WASHINGTON - It was thought by many that Dominique Strauss-Kahn's bail hearing today could spell the end of his leadership of the International Monetary Fund.

But he took the decision out of others' hands.

The International Monetary Fund announced that its embattled managing director intends to resign, effective immediately, as he faces sexual assault charges in New York.

The IMF's executive board released a letter from the French executive late last night in which he denied the allegations lodged against him but said that with "great sadness" he felt compelled to resign. He said that he was thinking of his family, and that he wanted to protect the IMF.

Had a New York judge denied bail for Strauss-Kahn or imposed highly restrictive conditions on his freedom, the IMF's executive board would have expected him to resign, two senior IMF officials said yesterday. If he didn't, the board could have removed him on the grounds that he couldn't lead the IMF from a jail cell or far from its Washington headquarters.

The IMF has appointed an interim chief.

Europe has "an abundance of highly qualified candidates" to lead the IMF, German government spokesman Christoph Steegmans declared yesterday. He also noted the relevance of having a European at the helm, to deal with the debt problems that have racked the eurozone.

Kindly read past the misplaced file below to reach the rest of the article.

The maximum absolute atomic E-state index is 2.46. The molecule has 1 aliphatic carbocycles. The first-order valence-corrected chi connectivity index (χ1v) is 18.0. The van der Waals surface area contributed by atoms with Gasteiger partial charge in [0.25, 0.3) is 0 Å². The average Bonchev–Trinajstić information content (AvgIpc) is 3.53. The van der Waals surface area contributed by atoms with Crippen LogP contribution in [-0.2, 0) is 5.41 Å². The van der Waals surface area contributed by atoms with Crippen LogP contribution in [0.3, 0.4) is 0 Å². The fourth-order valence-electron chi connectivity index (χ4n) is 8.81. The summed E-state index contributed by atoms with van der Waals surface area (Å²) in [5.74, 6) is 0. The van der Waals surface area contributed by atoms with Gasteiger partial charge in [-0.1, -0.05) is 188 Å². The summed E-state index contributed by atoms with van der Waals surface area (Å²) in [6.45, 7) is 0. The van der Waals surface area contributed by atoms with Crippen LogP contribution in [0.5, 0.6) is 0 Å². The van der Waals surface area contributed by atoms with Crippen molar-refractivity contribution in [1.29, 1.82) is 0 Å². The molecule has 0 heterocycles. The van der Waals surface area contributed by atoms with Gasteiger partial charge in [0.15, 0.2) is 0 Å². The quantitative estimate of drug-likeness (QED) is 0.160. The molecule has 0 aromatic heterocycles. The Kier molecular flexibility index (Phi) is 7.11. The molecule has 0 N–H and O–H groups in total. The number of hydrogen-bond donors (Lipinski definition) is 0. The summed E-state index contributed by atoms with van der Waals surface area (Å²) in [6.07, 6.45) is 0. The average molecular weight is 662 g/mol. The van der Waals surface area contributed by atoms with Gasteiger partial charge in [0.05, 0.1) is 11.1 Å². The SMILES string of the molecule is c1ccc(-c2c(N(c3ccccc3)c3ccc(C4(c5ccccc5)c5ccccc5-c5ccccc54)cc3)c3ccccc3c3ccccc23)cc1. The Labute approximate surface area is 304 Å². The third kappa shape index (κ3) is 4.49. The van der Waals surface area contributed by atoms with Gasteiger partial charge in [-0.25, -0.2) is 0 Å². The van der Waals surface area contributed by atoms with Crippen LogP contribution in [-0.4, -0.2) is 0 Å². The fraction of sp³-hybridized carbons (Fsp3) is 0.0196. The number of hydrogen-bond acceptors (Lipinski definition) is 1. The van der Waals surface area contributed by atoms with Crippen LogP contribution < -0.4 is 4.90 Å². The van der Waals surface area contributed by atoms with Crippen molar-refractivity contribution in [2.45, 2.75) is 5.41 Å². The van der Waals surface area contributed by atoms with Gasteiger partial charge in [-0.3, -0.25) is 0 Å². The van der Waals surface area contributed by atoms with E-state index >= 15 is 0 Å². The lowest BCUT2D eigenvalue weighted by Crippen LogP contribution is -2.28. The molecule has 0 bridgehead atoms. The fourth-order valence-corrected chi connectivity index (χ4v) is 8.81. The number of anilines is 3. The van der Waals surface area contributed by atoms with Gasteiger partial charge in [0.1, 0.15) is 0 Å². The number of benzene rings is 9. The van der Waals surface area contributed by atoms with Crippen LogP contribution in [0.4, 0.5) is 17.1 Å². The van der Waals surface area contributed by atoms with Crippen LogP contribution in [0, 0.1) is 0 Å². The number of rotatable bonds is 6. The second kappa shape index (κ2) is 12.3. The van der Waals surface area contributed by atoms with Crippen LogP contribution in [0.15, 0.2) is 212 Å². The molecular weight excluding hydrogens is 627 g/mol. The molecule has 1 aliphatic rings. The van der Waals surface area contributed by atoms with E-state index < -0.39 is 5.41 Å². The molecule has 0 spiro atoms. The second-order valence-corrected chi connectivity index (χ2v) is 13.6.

Steegmans didn't name any potential candidates or say whether Germany might propose one. But German Chancellor Angela Merkel, along with the finance ministers of Sweden and the Netherlands, have pressed Europe's case for the IMF leadership.

Meanwhile, investigators in New York City cut out a piece of carpet in a painstaking search of a penthouse suite of the Sofitel Hotel for DNA evidence that could corroborate a hotel maid's claim that the IMF chief tried to rape her, law-enforcement officials said yesterday.

New York detectives and prosecutors believe hotel-room may contain Strauss-Kahn's semen, spat out after an episode of forced oral sex, the officials said, speaking on condition of anonymity.

In addition to examining the suite, investigators were looking at the maid's keycard to determine whether she used it to enter the room, and how long she was there, officials said.

Strauss-Kahn was removed from a plane Saturday at John F. Kennedy International Airport, moments before he was to fly to Paris.

He was supposed to meet Sunday with German Chancellor Angela Merkel and then join EU finance ministers in Brussels.Strauss-Kahn's flight from Washington was paid for by the IMF, with an approved stopover in New York, the official said.

That meant his New York visit was in a private capacity. He was not accompanied by security personnel or any IMF aides.

The official said Strauss-Kahn's security team was to meet him at Paris' Charles de Gaulle airport. His assistants were already in Europe.